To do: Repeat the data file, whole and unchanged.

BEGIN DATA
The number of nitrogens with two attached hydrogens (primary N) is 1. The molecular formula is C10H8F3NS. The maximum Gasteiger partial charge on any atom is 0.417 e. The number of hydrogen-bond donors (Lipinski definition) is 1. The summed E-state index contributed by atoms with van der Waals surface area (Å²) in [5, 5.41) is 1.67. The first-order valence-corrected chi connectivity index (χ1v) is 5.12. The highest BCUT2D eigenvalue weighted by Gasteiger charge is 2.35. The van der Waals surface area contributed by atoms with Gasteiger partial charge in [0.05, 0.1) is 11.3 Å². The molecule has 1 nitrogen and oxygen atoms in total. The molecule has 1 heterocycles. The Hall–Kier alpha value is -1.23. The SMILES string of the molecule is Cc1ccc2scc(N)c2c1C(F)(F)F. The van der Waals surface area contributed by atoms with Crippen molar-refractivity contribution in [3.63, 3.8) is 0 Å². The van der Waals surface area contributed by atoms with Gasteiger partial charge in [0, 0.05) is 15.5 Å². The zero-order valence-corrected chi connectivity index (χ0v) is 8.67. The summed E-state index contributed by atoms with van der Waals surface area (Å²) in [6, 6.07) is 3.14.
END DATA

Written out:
The number of nitrogens with two attached hydrogens (primary N) is 1. The molecular formula is C10H8F3NS. The maximum Gasteiger partial charge on any atom is 0.417 e. The number of hydrogen-bond donors (Lipinski definition) is 1. The summed E-state index contributed by atoms with van der Waals surface area (Å²) in [5, 5.41) is 1.67. The first-order valence-corrected chi connectivity index (χ1v) is 5.12. The highest BCUT2D eigenvalue weighted by Gasteiger charge is 2.35. The van der Waals surface area contributed by atoms with Gasteiger partial charge in [0.05, 0.1) is 11.3 Å². The molecule has 1 nitrogen and oxygen atoms in total. The molecule has 1 heterocycles. The Hall–Kier alpha value is -1.23. The SMILES string of the molecule is Cc1ccc2scc(N)c2c1C(F)(F)F. The van der Waals surface area contributed by atoms with Crippen molar-refractivity contribution in [3.63, 3.8) is 0 Å². The van der Waals surface area contributed by atoms with Gasteiger partial charge in [0, 0.05) is 15.5 Å². The zero-order valence-corrected chi connectivity index (χ0v) is 8.67. The summed E-state index contributed by atoms with van der Waals surface area (Å²) in [6, 6.07) is 3.14.